Killing News in Motor City(prolonged Newspaper Strike in Detroit, Michigan Involving a Joint-Operating Agreement between the Detroit Free Press and the Detroit News)

By Frank, Thomas | The Nation, November 25, 1996 | Go to article overview

Killing News in Motor City(prolonged Newspaper Strike in Detroit, Michigan Involving a Joint-Operating Agreement between the Detroit Free Press and the Detroit News)


Frank, Thomas, The Nation


From the A.F.L.-C.I.O.'s freelance political commercials to the romance of Union Summer, organized labor seems to have achieved a visibility unthinkable only a few years ago. If the passing attention of the media is any evidence, labor is most certainly back, breaking into the "what's hot" columns of the nation's Zeitgeist monitors and eliciting statements of hallucinatory fear from Bob Dole. But this doesn't mean that the labor struggles of recent years have even begun to receive the journalistic consideration they deserve. Labor may be picturesque; labor may be authentic; labor may even be "hip," as a recent Newsweek story put it; but the details of its protracted recent wars and its bitter defeats are things that most editors evidently feel we have no interest in reading about. This is true even when the labor story in question addresses most urgently the economic, cultural and political issues of the era.

In Detroit, more than 2,000 union employees of the city's newspapers, The Detroit News and the Detroit Free Press, have been on strike since July 1995. Owned by Gannett and KnightRidder respectively--the country's two largest newspaper chains--the News and Free Press gave up decades of fierce competition in 1989 to become contented partners in a joint-operating agreement (J.O.A.), a sort of federally licensed monopoly that allowed them to unite their publishing operations while remaining nominally distinct. The strike has thus become a cultural conflict as well as an economic one, pitting labor's vision of a just society against the all-devouring ambitions of the new information conglomerates, who dominate the journalistic life of Detroit as thoroughly as Disney, Time Warner and Murdoch would like to dominate the cultural life of the nation. There can be little doubt of the struggle's significance--back in August A.F.L.-C.I.O president John Sweeney declared that it was "the most important strike we have in our country today"-- but mainstream coverage of the Detroit newspaper strike, when it occurs at all. betrays a Gingrichian smugness about the direction of history that would put the most doctrinaire Hegelians to shame.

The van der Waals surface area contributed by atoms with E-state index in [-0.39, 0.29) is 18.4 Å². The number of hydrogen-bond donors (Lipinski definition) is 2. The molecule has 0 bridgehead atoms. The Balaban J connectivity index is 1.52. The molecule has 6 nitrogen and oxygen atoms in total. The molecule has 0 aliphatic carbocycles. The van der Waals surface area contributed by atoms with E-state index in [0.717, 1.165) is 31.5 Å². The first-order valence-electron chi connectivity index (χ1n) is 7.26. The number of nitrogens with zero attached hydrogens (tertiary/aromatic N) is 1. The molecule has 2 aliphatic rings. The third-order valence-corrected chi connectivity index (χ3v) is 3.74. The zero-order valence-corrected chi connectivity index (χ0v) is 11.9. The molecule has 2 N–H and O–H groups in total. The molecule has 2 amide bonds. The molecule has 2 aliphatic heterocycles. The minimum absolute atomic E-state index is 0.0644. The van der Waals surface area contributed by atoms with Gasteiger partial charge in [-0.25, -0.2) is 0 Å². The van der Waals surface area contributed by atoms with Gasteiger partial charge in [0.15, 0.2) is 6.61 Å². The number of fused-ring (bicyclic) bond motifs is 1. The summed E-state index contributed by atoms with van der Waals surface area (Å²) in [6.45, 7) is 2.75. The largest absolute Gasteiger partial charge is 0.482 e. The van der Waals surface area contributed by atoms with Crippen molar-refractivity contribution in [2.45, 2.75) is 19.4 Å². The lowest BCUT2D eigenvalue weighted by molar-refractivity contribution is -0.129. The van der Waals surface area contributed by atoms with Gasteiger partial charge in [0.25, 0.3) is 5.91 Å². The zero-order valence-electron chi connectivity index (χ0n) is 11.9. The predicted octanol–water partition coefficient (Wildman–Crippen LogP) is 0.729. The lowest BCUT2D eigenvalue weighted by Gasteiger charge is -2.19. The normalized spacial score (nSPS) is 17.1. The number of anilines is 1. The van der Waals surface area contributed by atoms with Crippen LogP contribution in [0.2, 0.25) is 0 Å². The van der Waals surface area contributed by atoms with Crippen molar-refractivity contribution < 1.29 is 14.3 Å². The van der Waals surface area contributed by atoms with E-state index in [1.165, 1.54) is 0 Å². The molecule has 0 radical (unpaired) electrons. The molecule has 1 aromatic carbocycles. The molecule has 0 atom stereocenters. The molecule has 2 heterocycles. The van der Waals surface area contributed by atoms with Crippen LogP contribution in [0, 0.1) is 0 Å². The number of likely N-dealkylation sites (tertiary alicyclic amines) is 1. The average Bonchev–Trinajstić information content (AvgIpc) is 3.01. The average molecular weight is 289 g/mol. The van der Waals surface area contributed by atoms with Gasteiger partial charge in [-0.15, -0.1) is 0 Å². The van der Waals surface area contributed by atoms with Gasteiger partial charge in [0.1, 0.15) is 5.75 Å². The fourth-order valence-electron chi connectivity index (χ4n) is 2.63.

This is the age of the entrepreneur, the mono-story goes, a time in which business is replacing civil society, an era of ever accelerating change, of virtual offices, of Total Quality Management and Continuous Process Improvement; amid this whirlwind of consumer and corporate excellence, unions are an almost unthinkable throwback. For labor unions, a product of the thirties, to presume to interrupt that holiest of nineties transactions--the flow of information from content provider to content consumer--is an act so profoundly out of sync with the movement of history as to constitute a serious cultural crime.

This is why the Detroit events are routinely described with phrases like "unions and their struggle to adjust to a new world" and "tactics and attitudes from thirty years ago"; this is why, of the many violent and picturesque events that have occurred since the strike began, the only one that interested national TV news was the bizarre airlift of September 9, 1995. When angry strikers surrounded the newspapers' suburban printing plant, management got its papers out by helicopter. The tableau fit the master narrative of the information age almost perfectly: angry pickets with cardboard signs, standing around fire-barrels and being bested handily by technology. The troublesome fact that only a tiny part of the papers' pre-strike print run was salvaged in this way had to be omitted, of course; so did the unruly facts that strikers have been run over by company trucks and gassed by suburban police forces to whom the company has donated great sums; that one particularly nasty truck-torching, filmed and broadcast by the newspapers as evidence of violent union tendencies, is now believed by local law-enforcement authorities to have probably been perpetrated by company guards themselves. …

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